We met an Aussie girl and an Irish guy shortly after leaving and formed a little floating village. One fun thing about traveling is that everyone is keen to chat and make new friends, just waiting to tell their life story and the tales of their trip to anyone who will listen. The Irish guy was a recently unemployed 32 year old insurance broker. Maybe we aren't too old after all!
Best Photo of Me I Could Manage
The scenery along the river was just incredible. Towering limestone mountains ran the length of the river covered with jungle brush. It was a bit of a shame the air pollution completely blocked your view of the mountains even 200 meters downstream. We knew they were there, we drove past them on the way up, but absolutely no chance of making them out through the smog.
When we arrived at bar number 3 we were literally the only ones there. The guy saw us coming and ran to the basketball court to turn the water on hoping to lure us in. Being the good little Aussies we are, we thought we'd shout the first round. Apparently it's every man for himself once you get out of western civilisation - neither the Aussie girl or the Irish guy ever reciprocated. However unlike Australia, the beers here were dirt cheap so we didn't mind so much.
Cliffs Floating By
At some point a Spaniard named Paco wandered over to our table with a feather in his hair and a small pumpkin carved like a jack-o-lantern. Probably best not to ask questions. After a brief chat he wandered off. By the time we left the bar, it was completely packed. All the people from bar 2 have made their way to bar 3.
On we floated. At some point along the way we randomly ran into Paco again! Sans pumpkin and feather. We added him to our little floating village. Little did we know that most people opt to get picked up from bar 3 by a tuk tuk and driven back to town. Why bother tubing if you're only going to float for 30 minutes? The answer is because its another 2 hours to float down to Vang Vieng and it was getting dark quickly.
We found a local Lao bar after a short while and after fishing us to shore they organised to have a boat take us back to Vang Vieng. Excellent! Or so we thought. Turns out he only took Pat, Kate and Paco saying his friend would bring the others. Then he didn't take us to Vang Vieng at all, he just dropped us closer to town, forcing us to take a tuk tuk the rest of the way for more money. Then poor Paco fell getting out of the boat and was bleeding from the leg!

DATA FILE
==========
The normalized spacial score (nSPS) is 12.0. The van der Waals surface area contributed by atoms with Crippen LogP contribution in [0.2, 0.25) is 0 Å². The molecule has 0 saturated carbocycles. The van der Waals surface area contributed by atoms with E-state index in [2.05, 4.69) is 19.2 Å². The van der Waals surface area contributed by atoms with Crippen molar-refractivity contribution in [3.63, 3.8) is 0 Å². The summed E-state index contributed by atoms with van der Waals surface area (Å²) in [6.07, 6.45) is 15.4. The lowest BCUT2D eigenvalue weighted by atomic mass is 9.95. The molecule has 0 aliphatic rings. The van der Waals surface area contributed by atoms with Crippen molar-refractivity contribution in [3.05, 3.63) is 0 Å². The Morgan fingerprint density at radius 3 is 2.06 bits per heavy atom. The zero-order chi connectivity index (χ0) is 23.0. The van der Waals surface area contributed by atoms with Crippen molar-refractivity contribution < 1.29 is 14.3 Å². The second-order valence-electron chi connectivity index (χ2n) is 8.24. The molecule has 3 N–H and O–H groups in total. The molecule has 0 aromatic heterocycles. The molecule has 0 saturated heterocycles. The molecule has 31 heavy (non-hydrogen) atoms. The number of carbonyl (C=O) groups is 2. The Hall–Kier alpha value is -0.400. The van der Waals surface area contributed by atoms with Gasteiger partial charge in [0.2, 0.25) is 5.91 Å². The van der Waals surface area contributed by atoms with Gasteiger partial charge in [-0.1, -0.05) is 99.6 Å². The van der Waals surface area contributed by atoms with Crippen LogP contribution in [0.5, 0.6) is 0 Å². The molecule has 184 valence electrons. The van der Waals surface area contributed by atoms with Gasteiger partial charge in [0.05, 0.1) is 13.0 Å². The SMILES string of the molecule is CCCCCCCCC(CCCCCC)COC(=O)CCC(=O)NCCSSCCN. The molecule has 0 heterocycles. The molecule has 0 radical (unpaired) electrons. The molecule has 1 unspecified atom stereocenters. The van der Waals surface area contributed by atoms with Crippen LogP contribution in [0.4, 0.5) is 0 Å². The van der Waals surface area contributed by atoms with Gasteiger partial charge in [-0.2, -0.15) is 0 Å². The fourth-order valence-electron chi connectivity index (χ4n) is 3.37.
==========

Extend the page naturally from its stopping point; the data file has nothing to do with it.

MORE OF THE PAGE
Katie Floating By
Kate walked him up from the bank to find somewhere to wash it and see how bad it was. Not too bad luckily, and there was a Chinese hotel nearby with a lot of worried Chinese tourists running out with a chair, iodine and Band-Aids.
Meanwhile Pat was waiting for our other two friends and arguing about where the boat driver dropped us. After much back and forth and him refusing to take us any further, we reluctantly paid him, although less than he wanted. He must have still gotten a good deal because he didn't protest at all. The other two never showed up. The boat man called his friend and said they'd gone on a motorcycle. With their tubes? From the wrong side of the river? We were dubious and waited an hour, but in the end we had to give up and leave because it was getting too dark.
We found a tuk tuk to take us into town, lost 20,000 kip of our the deposit for getting back so late and headed to a few bars to end the night. Pat played a couple rounds of beer pong with other backpackers, both of which he won (I've still got it), met a Texan named Donovan who actually seriously called Kate 'mam' (I thought that was just a cliche!), ate a questionable pizza, went looking for our Irish friend at the Irish bar and actually found him (!)(they did get a motorcycle back so there you go), talked a lot of garbage with Irish people, met up with the strange 'Whatwhat' waiter and bought him a drink, and eventually went home. All and all it was a very fun last day in Vang Vieng. Not sure if we'd be able to pull it off again as we are just on the cusp of being too old, but I reckon maybe!
Limestone Mountain the Cave Lives In
Stairs. Always Stairs!